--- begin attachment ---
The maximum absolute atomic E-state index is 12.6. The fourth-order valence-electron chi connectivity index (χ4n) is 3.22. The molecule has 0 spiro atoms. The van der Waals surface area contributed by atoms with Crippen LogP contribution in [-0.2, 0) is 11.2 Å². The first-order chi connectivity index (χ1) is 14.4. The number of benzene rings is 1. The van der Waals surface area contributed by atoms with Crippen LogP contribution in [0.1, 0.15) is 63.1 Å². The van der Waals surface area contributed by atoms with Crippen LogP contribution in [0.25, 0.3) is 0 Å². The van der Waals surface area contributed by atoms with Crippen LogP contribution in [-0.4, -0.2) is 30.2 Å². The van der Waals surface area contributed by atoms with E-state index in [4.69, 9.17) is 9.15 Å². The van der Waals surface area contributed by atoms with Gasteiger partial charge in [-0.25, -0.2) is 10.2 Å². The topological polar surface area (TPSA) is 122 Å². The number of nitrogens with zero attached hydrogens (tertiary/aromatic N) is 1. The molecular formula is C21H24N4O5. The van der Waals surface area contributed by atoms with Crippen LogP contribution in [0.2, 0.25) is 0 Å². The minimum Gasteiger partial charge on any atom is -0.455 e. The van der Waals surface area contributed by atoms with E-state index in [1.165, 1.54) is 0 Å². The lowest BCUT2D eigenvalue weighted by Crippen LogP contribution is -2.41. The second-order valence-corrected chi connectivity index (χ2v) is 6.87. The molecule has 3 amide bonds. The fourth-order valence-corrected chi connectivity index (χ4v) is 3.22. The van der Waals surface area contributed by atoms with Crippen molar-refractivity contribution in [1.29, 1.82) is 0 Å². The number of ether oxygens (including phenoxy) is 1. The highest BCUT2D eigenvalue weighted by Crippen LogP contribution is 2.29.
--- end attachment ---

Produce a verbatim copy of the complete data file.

The maximum absolute atomic E-state index is 12.6. The fourth-order valence-electron chi connectivity index (χ4n) is 3.22. The molecule has 0 spiro atoms. The van der Waals surface area contributed by atoms with Crippen LogP contribution in [-0.2, 0) is 11.2 Å². The first-order chi connectivity index (χ1) is 14.4. The number of benzene rings is 1. The van der Waals surface area contributed by atoms with Crippen LogP contribution in [0.1, 0.15) is 63.1 Å². The van der Waals surface area contributed by atoms with Crippen LogP contribution in [0.25, 0.3) is 0 Å². The van der Waals surface area contributed by atoms with Crippen LogP contribution in [-0.4, -0.2) is 30.2 Å². The van der Waals surface area contributed by atoms with E-state index in [4.69, 9.17) is 9.15 Å². The van der Waals surface area contributed by atoms with Gasteiger partial charge in [-0.25, -0.2) is 10.2 Å². The topological polar surface area (TPSA) is 122 Å². The number of nitrogens with zero attached hydrogens (tertiary/aromatic N) is 1. The molecular formula is C21H24N4O5. The van der Waals surface area contributed by atoms with Crippen LogP contribution in [0.2, 0.25) is 0 Å². The minimum Gasteiger partial charge on any atom is -0.455 e. The van der Waals surface area contributed by atoms with E-state index in [1.165, 1.54) is 0 Å². The lowest BCUT2D eigenvalue weighted by Crippen LogP contribution is -2.41. The second-order valence-corrected chi connectivity index (χ2v) is 6.87. The molecule has 3 amide bonds. The fourth-order valence-corrected chi connectivity index (χ4v) is 3.22. The van der Waals surface area contributed by atoms with Crippen molar-refractivity contribution in [1.29, 1.82) is 0 Å². The number of ether oxygens (including phenoxy) is 1. The highest BCUT2D eigenvalue weighted by Crippen LogP contribution is 2.29.